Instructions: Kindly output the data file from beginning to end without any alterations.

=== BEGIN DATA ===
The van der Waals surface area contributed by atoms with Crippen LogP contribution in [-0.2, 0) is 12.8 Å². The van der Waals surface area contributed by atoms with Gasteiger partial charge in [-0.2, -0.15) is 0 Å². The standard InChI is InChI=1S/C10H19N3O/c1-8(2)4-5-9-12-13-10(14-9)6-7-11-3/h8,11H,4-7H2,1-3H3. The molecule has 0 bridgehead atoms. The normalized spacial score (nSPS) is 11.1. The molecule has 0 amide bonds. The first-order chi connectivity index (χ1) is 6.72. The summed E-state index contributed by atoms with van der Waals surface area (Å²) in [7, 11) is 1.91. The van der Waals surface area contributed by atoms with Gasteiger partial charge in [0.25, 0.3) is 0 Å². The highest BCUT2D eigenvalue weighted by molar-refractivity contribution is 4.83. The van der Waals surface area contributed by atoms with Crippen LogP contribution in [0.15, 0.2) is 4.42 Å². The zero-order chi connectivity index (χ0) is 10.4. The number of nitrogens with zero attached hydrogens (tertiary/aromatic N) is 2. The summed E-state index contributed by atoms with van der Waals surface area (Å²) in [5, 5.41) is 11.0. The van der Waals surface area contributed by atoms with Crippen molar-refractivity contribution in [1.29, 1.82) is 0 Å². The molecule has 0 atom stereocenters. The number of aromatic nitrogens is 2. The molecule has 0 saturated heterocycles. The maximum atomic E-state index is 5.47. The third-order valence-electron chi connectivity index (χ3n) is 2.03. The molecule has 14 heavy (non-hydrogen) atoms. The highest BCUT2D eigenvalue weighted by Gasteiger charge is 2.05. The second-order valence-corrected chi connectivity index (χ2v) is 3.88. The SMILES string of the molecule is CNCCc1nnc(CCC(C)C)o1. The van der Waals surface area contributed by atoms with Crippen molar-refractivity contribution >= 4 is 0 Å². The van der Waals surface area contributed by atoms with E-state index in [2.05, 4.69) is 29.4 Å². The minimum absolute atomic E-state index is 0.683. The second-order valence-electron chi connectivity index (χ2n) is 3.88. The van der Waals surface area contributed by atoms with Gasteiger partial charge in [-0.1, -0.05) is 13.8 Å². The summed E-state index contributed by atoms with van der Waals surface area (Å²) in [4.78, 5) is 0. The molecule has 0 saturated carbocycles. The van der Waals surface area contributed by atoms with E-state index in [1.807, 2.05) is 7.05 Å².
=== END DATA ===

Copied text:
The van der Waals surface area contributed by atoms with Crippen LogP contribution in [-0.2, 0) is 12.8 Å². The van der Waals surface area contributed by atoms with Gasteiger partial charge in [-0.2, -0.15) is 0 Å². The standard InChI is InChI=1S/C10H19N3O/c1-8(2)4-5-9-12-13-10(14-9)6-7-11-3/h8,11H,4-7H2,1-3H3. The molecule has 0 bridgehead atoms. The normalized spacial score (nSPS) is 11.1. The molecule has 0 amide bonds. The first-order chi connectivity index (χ1) is 6.72. The summed E-state index contributed by atoms with van der Waals surface area (Å²) in [7, 11) is 1.91. The van der Waals surface area contributed by atoms with Gasteiger partial charge in [0.25, 0.3) is 0 Å². The highest BCUT2D eigenvalue weighted by molar-refractivity contribution is 4.83. The van der Waals surface area contributed by atoms with Crippen LogP contribution in [0.15, 0.2) is 4.42 Å². The zero-order chi connectivity index (χ0) is 10.4. The number of nitrogens with zero attached hydrogens (tertiary/aromatic N) is 2. The summed E-state index contributed by atoms with van der Waals surface area (Å²) in [5, 5.41) is 11.0. The van der Waals surface area contributed by atoms with Crippen molar-refractivity contribution in [1.29, 1.82) is 0 Å². The molecule has 0 atom stereocenters. The number of aromatic nitrogens is 2. The molecule has 0 saturated heterocycles. The maximum atomic E-state index is 5.47. The third-order valence-electron chi connectivity index (χ3n) is 2.03. The molecule has 14 heavy (non-hydrogen) atoms. The highest BCUT2D eigenvalue weighted by Gasteiger charge is 2.05. The second-order valence-corrected chi connectivity index (χ2v) is 3.88. The SMILES string of the molecule is CNCCc1nnc(CCC(C)C)o1. The van der Waals surface area contributed by atoms with Crippen molar-refractivity contribution >= 4 is 0 Å². The van der Waals surface area contributed by atoms with E-state index in [2.05, 4.69) is 29.4 Å². The minimum absolute atomic E-state index is 0.683. The second-order valence-electron chi connectivity index (χ2n) is 3.88. The van der Waals surface area contributed by atoms with Gasteiger partial charge in [-0.1, -0.05) is 13.8 Å². The summed E-state index contributed by atoms with van der Waals surface area (Å²) in [4.78, 5) is 0. The molecule has 0 saturated carbocycles. The van der Waals surface area contributed by atoms with E-state index in [1.807, 2.05) is 7.05 Å².